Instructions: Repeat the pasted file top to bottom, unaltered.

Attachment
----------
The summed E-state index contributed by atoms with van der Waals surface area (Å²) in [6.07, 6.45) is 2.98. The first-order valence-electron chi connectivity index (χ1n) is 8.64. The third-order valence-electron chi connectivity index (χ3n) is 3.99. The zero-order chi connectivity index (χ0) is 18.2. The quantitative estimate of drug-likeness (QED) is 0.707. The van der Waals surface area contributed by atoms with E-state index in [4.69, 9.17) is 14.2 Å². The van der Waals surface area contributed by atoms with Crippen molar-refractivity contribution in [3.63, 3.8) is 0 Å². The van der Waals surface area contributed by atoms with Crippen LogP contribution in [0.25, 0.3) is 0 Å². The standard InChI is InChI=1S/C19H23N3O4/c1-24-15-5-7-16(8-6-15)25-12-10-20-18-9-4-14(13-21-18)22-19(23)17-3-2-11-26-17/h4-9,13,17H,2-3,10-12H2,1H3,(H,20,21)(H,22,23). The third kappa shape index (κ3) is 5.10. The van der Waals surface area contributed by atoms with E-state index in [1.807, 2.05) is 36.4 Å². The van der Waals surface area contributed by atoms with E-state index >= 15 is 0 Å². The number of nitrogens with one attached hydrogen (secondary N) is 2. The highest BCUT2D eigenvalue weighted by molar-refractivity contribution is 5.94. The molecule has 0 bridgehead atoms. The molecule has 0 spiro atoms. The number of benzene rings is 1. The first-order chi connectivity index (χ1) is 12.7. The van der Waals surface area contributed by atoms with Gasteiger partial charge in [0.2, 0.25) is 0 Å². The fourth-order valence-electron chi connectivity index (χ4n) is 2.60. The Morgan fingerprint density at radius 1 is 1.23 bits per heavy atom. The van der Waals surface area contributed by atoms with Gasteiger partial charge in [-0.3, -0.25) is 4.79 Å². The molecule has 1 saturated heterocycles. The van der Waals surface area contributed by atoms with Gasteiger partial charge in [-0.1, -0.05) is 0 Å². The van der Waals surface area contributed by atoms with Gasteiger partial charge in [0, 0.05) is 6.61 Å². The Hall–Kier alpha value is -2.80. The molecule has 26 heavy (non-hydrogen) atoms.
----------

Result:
The summed E-state index contributed by atoms with van der Waals surface area (Å²) in [6.07, 6.45) is 2.98. The first-order valence-electron chi connectivity index (χ1n) is 8.64. The third-order valence-electron chi connectivity index (χ3n) is 3.99. The zero-order chi connectivity index (χ0) is 18.2. The quantitative estimate of drug-likeness (QED) is 0.707. The van der Waals surface area contributed by atoms with E-state index in [4.69, 9.17) is 14.2 Å². The van der Waals surface area contributed by atoms with Crippen molar-refractivity contribution in [3.63, 3.8) is 0 Å². The van der Waals surface area contributed by atoms with Crippen LogP contribution in [0.25, 0.3) is 0 Å². The standard InChI is InChI=1S/C19H23N3O4/c1-24-15-5-7-16(8-6-15)25-12-10-20-18-9-4-14(13-21-18)22-19(23)17-3-2-11-26-17/h4-9,13,17H,2-3,10-12H2,1H3,(H,20,21)(H,22,23). The third kappa shape index (κ3) is 5.10. The van der Waals surface area contributed by atoms with E-state index in [1.807, 2.05) is 36.4 Å². The van der Waals surface area contributed by atoms with E-state index >= 15 is 0 Å². The number of nitrogens with one attached hydrogen (secondary N) is 2. The highest BCUT2D eigenvalue weighted by molar-refractivity contribution is 5.94. The molecule has 0 bridgehead atoms. The molecule has 0 spiro atoms. The number of benzene rings is 1. The first-order chi connectivity index (χ1) is 12.7. The van der Waals surface area contributed by atoms with Gasteiger partial charge in [0.2, 0.25) is 0 Å². The fourth-order valence-electron chi connectivity index (χ4n) is 2.60. The Morgan fingerprint density at radius 1 is 1.23 bits per heavy atom. The van der Waals surface area contributed by atoms with Gasteiger partial charge in [-0.3, -0.25) is 4.79 Å². The molecule has 1 saturated heterocycles. The van der Waals surface area contributed by atoms with Gasteiger partial charge in [-0.1, -0.05) is 0 Å². The van der Waals surface area contributed by atoms with Gasteiger partial charge in [0, 0.05) is 6.61 Å². The Hall–Kier alpha value is -2.80. The molecule has 26 heavy (non-hydrogen) atoms.